"I once thought that there were no second acts in American lives, but there was certainly to be a second act to New York's boom days," F. Scott Fitzgerald once wrote.
It's a good thing he wasn't talking about Detroit.
The bankruptcy of Detroit, the largest of its kind on U.S. soil, is a lesson for the whole world. Anyone who thinks that government officials can micromanage something as complex as an urban economy ought to study Detroit closely. That this once-great American city seeks protection from its creditors—its accumulated debt totals $20 billion and its employee-pension program is $3.5 billion short—speaks volumes about man's ability to plan the economic and social order, which can thrive only when it is permitted to develop spontaneously in an environment of secure personal and property rights.
Specifically, until the city's politicos treat its humble entrepreneurs with the same respect they show big investors, Motown's second act will never arrive.
Many people are hoping that bankruptcy will give Detroit another chance. But that'll remain wishful thinking until Detroit reverses its backward economic strategy. Its problems are not caused by globalization and free trade, or too little government. Rather, Detroit suffers from too much government and the belief that politicians can manage economic life better than the people can through entrepreneurship and voluntary exchange.
Every mayor for the last two decades has tried to jump-start Detroit by reviving its crumbling downtown. In the 1990s, Dennis Archer erected stadiums and casinos. His successor, Kwame Kilpatrick (now serving time on federal extortion and racketeering charges) hosted mega-events.
The current mayor, Dave Bing, has been too bogged down in Detroit's fiscal quagmire to propose anything grand. But a group of rich investors led by Dan Gilbert, owner of Quicken Loans, is spearheading a massive effort to bring businesses, hotels, and residents into the city.
Gilbert has pumped close to $1 billion to relocate his headquarters in Detroit and scoop up real estate for stores, hotels, and apartment buildings. Whole Foods, a national supermarket chain, recently followed suit as did Moosejaw, a retailer for outdoor apparel.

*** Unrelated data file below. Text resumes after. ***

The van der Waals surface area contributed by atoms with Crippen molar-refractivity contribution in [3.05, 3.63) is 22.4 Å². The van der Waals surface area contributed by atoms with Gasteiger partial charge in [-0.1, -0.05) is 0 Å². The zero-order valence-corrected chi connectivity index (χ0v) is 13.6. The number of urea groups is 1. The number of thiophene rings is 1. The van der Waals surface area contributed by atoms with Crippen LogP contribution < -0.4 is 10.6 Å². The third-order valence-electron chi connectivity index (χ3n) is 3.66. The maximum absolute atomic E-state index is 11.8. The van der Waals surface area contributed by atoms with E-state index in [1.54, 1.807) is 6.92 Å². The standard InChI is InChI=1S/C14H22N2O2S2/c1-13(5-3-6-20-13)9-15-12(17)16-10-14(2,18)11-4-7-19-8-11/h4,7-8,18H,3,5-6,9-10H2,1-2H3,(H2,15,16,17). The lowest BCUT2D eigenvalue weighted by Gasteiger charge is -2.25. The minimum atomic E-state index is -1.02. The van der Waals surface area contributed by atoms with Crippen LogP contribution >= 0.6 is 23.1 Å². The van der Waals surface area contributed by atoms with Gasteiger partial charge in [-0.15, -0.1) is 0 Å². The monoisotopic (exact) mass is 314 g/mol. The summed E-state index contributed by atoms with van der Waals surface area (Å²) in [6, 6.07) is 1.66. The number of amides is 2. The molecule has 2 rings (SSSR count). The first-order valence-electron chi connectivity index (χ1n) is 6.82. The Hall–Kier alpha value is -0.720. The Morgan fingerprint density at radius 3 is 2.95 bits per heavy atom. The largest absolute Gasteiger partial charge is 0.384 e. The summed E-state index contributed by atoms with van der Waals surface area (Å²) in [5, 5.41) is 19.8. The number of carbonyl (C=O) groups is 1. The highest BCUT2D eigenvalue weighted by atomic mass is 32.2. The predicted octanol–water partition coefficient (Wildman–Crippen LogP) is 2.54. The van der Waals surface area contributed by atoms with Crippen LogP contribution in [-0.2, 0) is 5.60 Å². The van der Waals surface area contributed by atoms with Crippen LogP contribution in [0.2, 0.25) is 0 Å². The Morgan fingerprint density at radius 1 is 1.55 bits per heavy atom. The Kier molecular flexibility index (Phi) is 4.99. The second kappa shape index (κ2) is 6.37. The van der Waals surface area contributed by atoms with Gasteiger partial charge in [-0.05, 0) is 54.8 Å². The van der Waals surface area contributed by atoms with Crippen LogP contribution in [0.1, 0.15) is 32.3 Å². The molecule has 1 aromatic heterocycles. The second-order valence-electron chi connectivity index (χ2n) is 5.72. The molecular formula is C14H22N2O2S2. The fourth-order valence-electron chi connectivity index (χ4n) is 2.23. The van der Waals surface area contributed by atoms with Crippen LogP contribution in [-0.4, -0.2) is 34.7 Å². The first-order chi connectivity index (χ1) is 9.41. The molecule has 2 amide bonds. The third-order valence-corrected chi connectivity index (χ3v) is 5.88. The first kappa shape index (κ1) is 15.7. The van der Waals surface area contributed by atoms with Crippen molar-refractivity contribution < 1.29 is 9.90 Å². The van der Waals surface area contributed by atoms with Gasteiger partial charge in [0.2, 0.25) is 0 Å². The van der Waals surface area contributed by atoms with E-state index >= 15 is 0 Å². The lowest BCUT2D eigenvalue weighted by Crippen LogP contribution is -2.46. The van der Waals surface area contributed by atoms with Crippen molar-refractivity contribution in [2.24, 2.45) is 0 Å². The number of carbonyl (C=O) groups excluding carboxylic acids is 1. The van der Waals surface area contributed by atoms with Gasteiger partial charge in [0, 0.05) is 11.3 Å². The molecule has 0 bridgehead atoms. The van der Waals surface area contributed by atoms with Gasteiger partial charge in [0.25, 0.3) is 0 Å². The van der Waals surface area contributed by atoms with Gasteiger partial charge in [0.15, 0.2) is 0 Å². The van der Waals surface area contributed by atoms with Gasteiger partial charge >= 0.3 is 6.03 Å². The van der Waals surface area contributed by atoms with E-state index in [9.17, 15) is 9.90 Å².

But these ventures have been seduced by massive government subsidies. Whole Foods' local partner received $5.8 million in state and local grants as well as sizable tax credits. Still, the business editor of Forbes declared two years ago that, thanks to Gilbert, green shoots were beginning to sprout in Detroit.
Since then, however, things have only gotten worse as more residents have fled and city services have deteriorated. Why? Because these shoots were Astroturf, not a spontaneous response to actual need. Worse, they were a wealth transfer from the average taxpayers to the rich who patronize these high-end stores.
Indeed, even as Forbes was praising Detroit's artificial green shoots, city regulations were busy nipping the real ones like Pink FlamInGo, a Latin-fusion food vendor responding to real market demand.
These regulations barred street vendors from selling any hot fare except hotdogs (but without sauerkraut) and that only in 16 approved locations. Pink FlamInGo built a roaring business by ignoring these rules — until the city shut it down.
The stink Pink FlamInGo raised forced the city eventually to reform its regulations. Even now, however, food trucks are required to maintain a 500-foot distance from restaurants and close before 11 p.m.
But this year Bing made Pink FlamInGo-style harassment his official policy by launching Operation Compliance.
The program seeks to cure the city's blight by shutting Detroit's 1,500 "illegal" businesses — tire shops operating from backyards, second-hand appliance stores perched in abandoned warehouses — if they fail to comply with city regulations. But worrying about blight in a city fast returning to the wild is insanity.
Moreover, noted University of Buffalo's urban studies professor Henry Louis Taylor to Black Detroit, a local magazine, these establishments might constitute only about 10 percent of the city's businesses — but they serve about 70 percent of residents.
A few of them might pose genuine public health issues. But the vast majority are being cited for technical violations like not having the proper zoning clearances or licenses or being behind on their taxes.
So a mayor who pleads he doesn't have the resources to provide street lights to half the city or arrange timely trash pickup or control Detroit's soaring murder rate nevertheless somehow has enough inspectors to unleash on poor residents trying to eke out a living.
"They're all worried about what's going on in the front of our stores," fumed a business owner who found puppy-sized rats in her back alley. "But the city needs to maintain its own business by keeping the public streets safe and clean."
A city that showers subsidies on well-connected businesses while thwarting individual entrepreneurs and ignoring basic services is writing its obituary — not its second act.
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